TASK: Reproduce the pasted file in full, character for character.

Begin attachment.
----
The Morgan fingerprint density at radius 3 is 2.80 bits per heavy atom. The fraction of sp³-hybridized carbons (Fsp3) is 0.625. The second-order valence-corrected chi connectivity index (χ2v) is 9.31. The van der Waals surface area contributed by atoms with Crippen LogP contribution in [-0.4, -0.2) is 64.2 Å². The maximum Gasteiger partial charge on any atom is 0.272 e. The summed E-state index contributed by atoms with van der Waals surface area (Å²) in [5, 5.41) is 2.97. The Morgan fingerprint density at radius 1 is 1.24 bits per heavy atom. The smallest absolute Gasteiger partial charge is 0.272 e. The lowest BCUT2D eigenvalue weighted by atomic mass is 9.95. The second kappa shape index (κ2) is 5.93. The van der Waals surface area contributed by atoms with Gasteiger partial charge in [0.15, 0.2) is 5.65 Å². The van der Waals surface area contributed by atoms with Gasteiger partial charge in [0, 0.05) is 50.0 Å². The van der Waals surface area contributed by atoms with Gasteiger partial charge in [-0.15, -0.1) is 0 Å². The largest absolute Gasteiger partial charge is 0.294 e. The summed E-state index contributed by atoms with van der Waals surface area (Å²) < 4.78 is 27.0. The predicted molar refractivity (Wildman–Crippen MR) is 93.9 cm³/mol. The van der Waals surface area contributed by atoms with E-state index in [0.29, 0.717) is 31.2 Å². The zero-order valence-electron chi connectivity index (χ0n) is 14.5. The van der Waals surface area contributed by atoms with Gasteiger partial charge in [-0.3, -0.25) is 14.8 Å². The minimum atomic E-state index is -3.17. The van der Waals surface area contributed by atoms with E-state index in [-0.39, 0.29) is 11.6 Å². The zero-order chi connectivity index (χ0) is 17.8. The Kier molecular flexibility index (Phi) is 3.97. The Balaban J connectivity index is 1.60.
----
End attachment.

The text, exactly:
The Morgan fingerprint density at radius 3 is 2.80 bits per heavy atom. The fraction of sp³-hybridized carbons (Fsp3) is 0.625. The second-order valence-corrected chi connectivity index (χ2v) is 9.31. The van der Waals surface area contributed by atoms with Crippen LogP contribution in [-0.4, -0.2) is 64.2 Å². The maximum Gasteiger partial charge on any atom is 0.272 e. The summed E-state index contributed by atoms with van der Waals surface area (Å²) in [5, 5.41) is 2.97. The Morgan fingerprint density at radius 1 is 1.24 bits per heavy atom. The smallest absolute Gasteiger partial charge is 0.272 e. The lowest BCUT2D eigenvalue weighted by atomic mass is 9.95. The second kappa shape index (κ2) is 5.93. The van der Waals surface area contributed by atoms with Gasteiger partial charge in [0.15, 0.2) is 5.65 Å². The van der Waals surface area contributed by atoms with Gasteiger partial charge in [0, 0.05) is 50.0 Å². The van der Waals surface area contributed by atoms with Gasteiger partial charge in [-0.15, -0.1) is 0 Å². The largest absolute Gasteiger partial charge is 0.294 e. The summed E-state index contributed by atoms with van der Waals surface area (Å²) < 4.78 is 27.0. The predicted molar refractivity (Wildman–Crippen MR) is 93.9 cm³/mol. The van der Waals surface area contributed by atoms with E-state index in [0.29, 0.717) is 31.2 Å². The zero-order valence-electron chi connectivity index (χ0n) is 14.5. The van der Waals surface area contributed by atoms with Gasteiger partial charge in [-0.3, -0.25) is 14.8 Å². The minimum atomic E-state index is -3.17. The van der Waals surface area contributed by atoms with E-state index in [-0.39, 0.29) is 11.6 Å². The zero-order chi connectivity index (χ0) is 17.8. The Kier molecular flexibility index (Phi) is 3.97. The Balaban J connectivity index is 1.60.